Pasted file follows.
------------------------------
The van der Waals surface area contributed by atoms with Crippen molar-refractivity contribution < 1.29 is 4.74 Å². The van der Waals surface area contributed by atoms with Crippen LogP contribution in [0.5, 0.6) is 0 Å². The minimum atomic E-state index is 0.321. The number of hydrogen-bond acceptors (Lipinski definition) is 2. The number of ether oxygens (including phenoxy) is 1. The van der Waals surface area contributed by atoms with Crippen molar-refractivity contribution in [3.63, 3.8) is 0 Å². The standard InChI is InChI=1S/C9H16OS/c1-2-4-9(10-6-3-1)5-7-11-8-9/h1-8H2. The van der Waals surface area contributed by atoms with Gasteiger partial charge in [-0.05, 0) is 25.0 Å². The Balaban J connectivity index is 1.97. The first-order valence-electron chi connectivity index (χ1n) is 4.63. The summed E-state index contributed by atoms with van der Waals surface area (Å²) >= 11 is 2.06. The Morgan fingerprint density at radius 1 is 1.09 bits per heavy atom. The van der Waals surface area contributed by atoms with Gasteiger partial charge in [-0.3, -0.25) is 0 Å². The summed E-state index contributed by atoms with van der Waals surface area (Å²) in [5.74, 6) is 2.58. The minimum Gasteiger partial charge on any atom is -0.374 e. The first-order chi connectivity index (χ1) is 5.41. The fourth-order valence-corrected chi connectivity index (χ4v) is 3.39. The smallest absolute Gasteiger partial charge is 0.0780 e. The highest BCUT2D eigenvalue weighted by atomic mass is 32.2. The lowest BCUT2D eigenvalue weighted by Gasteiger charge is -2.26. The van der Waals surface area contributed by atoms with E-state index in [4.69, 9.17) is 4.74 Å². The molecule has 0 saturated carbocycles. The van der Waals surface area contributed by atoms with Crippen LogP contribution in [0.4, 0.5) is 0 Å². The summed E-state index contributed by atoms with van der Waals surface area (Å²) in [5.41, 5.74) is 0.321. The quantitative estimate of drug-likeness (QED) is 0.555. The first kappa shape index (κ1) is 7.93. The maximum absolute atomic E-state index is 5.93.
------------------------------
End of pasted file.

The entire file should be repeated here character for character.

The van der Waals surface area contributed by atoms with Crippen molar-refractivity contribution < 1.29 is 4.74 Å². The van der Waals surface area contributed by atoms with Crippen LogP contribution in [0.5, 0.6) is 0 Å². The minimum atomic E-state index is 0.321. The number of hydrogen-bond acceptors (Lipinski definition) is 2. The number of ether oxygens (including phenoxy) is 1. The van der Waals surface area contributed by atoms with Crippen molar-refractivity contribution in [3.63, 3.8) is 0 Å². The standard InChI is InChI=1S/C9H16OS/c1-2-4-9(10-6-3-1)5-7-11-8-9/h1-8H2. The van der Waals surface area contributed by atoms with Gasteiger partial charge in [-0.05, 0) is 25.0 Å². The Balaban J connectivity index is 1.97. The first-order valence-electron chi connectivity index (χ1n) is 4.63. The summed E-state index contributed by atoms with van der Waals surface area (Å²) >= 11 is 2.06. The Morgan fingerprint density at radius 1 is 1.09 bits per heavy atom. The van der Waals surface area contributed by atoms with Gasteiger partial charge in [-0.3, -0.25) is 0 Å². The summed E-state index contributed by atoms with van der Waals surface area (Å²) in [5.74, 6) is 2.58. The minimum Gasteiger partial charge on any atom is -0.374 e. The first-order chi connectivity index (χ1) is 5.41. The fourth-order valence-corrected chi connectivity index (χ4v) is 3.39. The smallest absolute Gasteiger partial charge is 0.0780 e. The highest BCUT2D eigenvalue weighted by atomic mass is 32.2. The lowest BCUT2D eigenvalue weighted by Gasteiger charge is -2.26. The van der Waals surface area contributed by atoms with E-state index in [4.69, 9.17) is 4.74 Å². The molecule has 0 saturated carbocycles. The van der Waals surface area contributed by atoms with Crippen LogP contribution in [0.4, 0.5) is 0 Å². The summed E-state index contributed by atoms with van der Waals surface area (Å²) in [5.41, 5.74) is 0.321. The quantitative estimate of drug-likeness (QED) is 0.555. The first kappa shape index (κ1) is 7.93. The maximum absolute atomic E-state index is 5.93.